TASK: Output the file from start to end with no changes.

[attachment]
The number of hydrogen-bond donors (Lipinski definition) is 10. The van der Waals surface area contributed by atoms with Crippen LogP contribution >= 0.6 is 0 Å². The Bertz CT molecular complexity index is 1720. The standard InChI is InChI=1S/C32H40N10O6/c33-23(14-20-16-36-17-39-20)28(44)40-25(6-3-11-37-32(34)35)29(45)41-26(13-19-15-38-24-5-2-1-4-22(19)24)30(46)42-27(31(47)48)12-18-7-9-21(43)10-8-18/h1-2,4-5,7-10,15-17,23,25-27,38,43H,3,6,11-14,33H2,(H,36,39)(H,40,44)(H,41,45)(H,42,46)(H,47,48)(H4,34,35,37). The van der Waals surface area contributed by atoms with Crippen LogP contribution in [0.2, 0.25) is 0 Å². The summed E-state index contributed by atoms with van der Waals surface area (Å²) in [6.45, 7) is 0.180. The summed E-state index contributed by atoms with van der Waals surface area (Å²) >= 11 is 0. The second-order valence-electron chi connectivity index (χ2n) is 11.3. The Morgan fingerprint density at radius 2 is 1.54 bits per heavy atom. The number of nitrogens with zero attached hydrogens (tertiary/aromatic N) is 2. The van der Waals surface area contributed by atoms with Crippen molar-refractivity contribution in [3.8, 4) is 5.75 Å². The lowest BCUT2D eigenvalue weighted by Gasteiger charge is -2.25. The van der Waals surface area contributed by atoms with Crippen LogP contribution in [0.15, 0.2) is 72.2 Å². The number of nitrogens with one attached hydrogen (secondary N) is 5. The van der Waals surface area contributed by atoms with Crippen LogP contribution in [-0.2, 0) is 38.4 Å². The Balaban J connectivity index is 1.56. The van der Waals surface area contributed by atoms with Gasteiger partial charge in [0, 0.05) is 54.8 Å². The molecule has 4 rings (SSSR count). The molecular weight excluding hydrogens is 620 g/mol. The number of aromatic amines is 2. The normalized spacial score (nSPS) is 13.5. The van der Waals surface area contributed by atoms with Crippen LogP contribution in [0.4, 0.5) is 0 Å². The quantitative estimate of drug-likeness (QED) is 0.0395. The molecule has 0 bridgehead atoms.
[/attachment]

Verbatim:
The number of hydrogen-bond donors (Lipinski definition) is 10. The van der Waals surface area contributed by atoms with Crippen LogP contribution >= 0.6 is 0 Å². The Bertz CT molecular complexity index is 1720. The standard InChI is InChI=1S/C32H40N10O6/c33-23(14-20-16-36-17-39-20)28(44)40-25(6-3-11-37-32(34)35)29(45)41-26(13-19-15-38-24-5-2-1-4-22(19)24)30(46)42-27(31(47)48)12-18-7-9-21(43)10-8-18/h1-2,4-5,7-10,15-17,23,25-27,38,43H,3,6,11-14,33H2,(H,36,39)(H,40,44)(H,41,45)(H,42,46)(H,47,48)(H4,34,35,37). The van der Waals surface area contributed by atoms with Crippen LogP contribution in [0.2, 0.25) is 0 Å². The summed E-state index contributed by atoms with van der Waals surface area (Å²) in [6.45, 7) is 0.180. The summed E-state index contributed by atoms with van der Waals surface area (Å²) >= 11 is 0. The second-order valence-electron chi connectivity index (χ2n) is 11.3. The Morgan fingerprint density at radius 2 is 1.54 bits per heavy atom. The number of nitrogens with zero attached hydrogens (tertiary/aromatic N) is 2. The van der Waals surface area contributed by atoms with Crippen molar-refractivity contribution in [3.8, 4) is 5.75 Å². The lowest BCUT2D eigenvalue weighted by Gasteiger charge is -2.25. The van der Waals surface area contributed by atoms with Crippen LogP contribution in [0.15, 0.2) is 72.2 Å². The number of nitrogens with one attached hydrogen (secondary N) is 5. The van der Waals surface area contributed by atoms with Crippen LogP contribution in [-0.2, 0) is 38.4 Å². The Balaban J connectivity index is 1.56. The van der Waals surface area contributed by atoms with Gasteiger partial charge in [0, 0.05) is 54.8 Å². The molecule has 4 rings (SSSR count). The molecular weight excluding hydrogens is 620 g/mol. The number of aromatic amines is 2. The normalized spacial score (nSPS) is 13.5. The van der Waals surface area contributed by atoms with Crippen LogP contribution in [0.4, 0.5) is 0 Å². The quantitative estimate of drug-likeness (QED) is 0.0395. The molecule has 0 bridgehead atoms.